The FDA Is Considering the Food Safety Modernization Act Once Again

As we all start our great annual wind down, the calendar reaching the end of its usefulness and replaced by a younger, shinier version of itself -- just like Hollywood, right folks?! -- it's important to take a moment to look back at what went on in the previous 365 days. If you don't, you risk finishing the year feeling like you're stuck in a weird vacuum, without any momentum, devoid of anything to stick on your "Accomplishments of 2013" list. Because a lot can change in a year. It's only by looking back that we see we're actually moving forward.

For an example, one need look no further than the puzzling case of the Food Safety Modernization Act over the past year.

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Signed into law back in January after two long years of legislative tinkering, it was to be the end-all, be-all of President Obama's food policy, a complete revamping of the FDA's role in protecting us from food poisoning. As I wrote back in January, it would set "hygiene standards for equipment used to handle fruits and vegetables, rules for water purification used to wash the equipment, more sanitation procedures for workers, and force companies to alert the FDA about the steps that they are using to get rid of harmful bacteria." It was a big deal, but one that most everyone -- the exception being certain corporate entities who instinctively balk at any move towards stricter regulation -- climbed on board with.

That is until November, when the FDA released the specifics of what the FSMA would entail. And then it riled up a whole new quadrant: The activists.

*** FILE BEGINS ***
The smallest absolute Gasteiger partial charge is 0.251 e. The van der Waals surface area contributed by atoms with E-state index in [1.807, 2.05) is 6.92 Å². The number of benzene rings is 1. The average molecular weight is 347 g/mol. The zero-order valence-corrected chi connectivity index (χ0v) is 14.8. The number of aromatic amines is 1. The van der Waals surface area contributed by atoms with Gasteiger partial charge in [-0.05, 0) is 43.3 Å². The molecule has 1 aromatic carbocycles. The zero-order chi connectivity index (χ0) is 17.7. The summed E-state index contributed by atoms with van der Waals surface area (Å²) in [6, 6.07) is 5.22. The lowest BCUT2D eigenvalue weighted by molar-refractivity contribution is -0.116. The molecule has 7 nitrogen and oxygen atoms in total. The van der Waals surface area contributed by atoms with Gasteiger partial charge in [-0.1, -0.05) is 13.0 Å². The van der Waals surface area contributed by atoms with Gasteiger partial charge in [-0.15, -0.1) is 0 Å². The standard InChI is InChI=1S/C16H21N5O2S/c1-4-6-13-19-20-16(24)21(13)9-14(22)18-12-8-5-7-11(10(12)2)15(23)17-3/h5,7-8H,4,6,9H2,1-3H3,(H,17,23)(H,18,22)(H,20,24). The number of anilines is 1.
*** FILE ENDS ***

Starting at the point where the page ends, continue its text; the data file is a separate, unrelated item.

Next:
As I explained in a post about the argument against the FSMA, it was "concerns that could be best summarized in that often-quoted metaphorical case of Baby v. Bathwater. In this case, the bathwater is our national food-borne illness epidemic and the baby is small farms." For example, after the FSMA got its final approval, fruits and veggies that were grown by local farmers and sold at farmers' markets would be banned because they had a little dirt on them. This, clearly, wasn't the goal of the FDA when writing the act, but when you start putting pen to paper in order to create any sort of all-encompassing reform, you're going to have some unintended side effects.

Luckily, and much to the FDA's credit, they gave citizens a few weeks to chime in with their concerns. And, much to their credit again, it looks like they're actually doing responding to the issues raised:

"Because of the input we received from farmers and the concerns they expressed about the impact of these rules on their lives and livelihood, we realized that significant changes must be made, while ensuring that the proposed rules remain consistent with our food safety goals," [Michael R. Taylor, the FDA's deputy commissioner for foods and veterinary medicine] said.

So, not unlike the most recent example of corporations swapping out their ingredients because of their failure in the market, because people spoke up, change is taking place. While no one's entirely sure what the new batch of rules in the FSMA is going to look like, or when it's going to come out -- right now, the FDA is expecting a new set of proposals by next summer, before the final rules are ready for approval in June of 2015 -- the fact that they are mindful enough to consider the small farmer in the next round shows an advancement of thought process over the past year.

So, even though it may not look like a whole lot happened with the FSMA during the calendar year of 2013 -- we started the year without one approved, and we're ending it the same way -- that doesn't really tell the whole story.

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About the Author

Rick Paulas has written plenty of things, some of them serious, many of them not, scattered over the vast expanses of the Internet. He lives in Los Angeles and is a White Sox fan.
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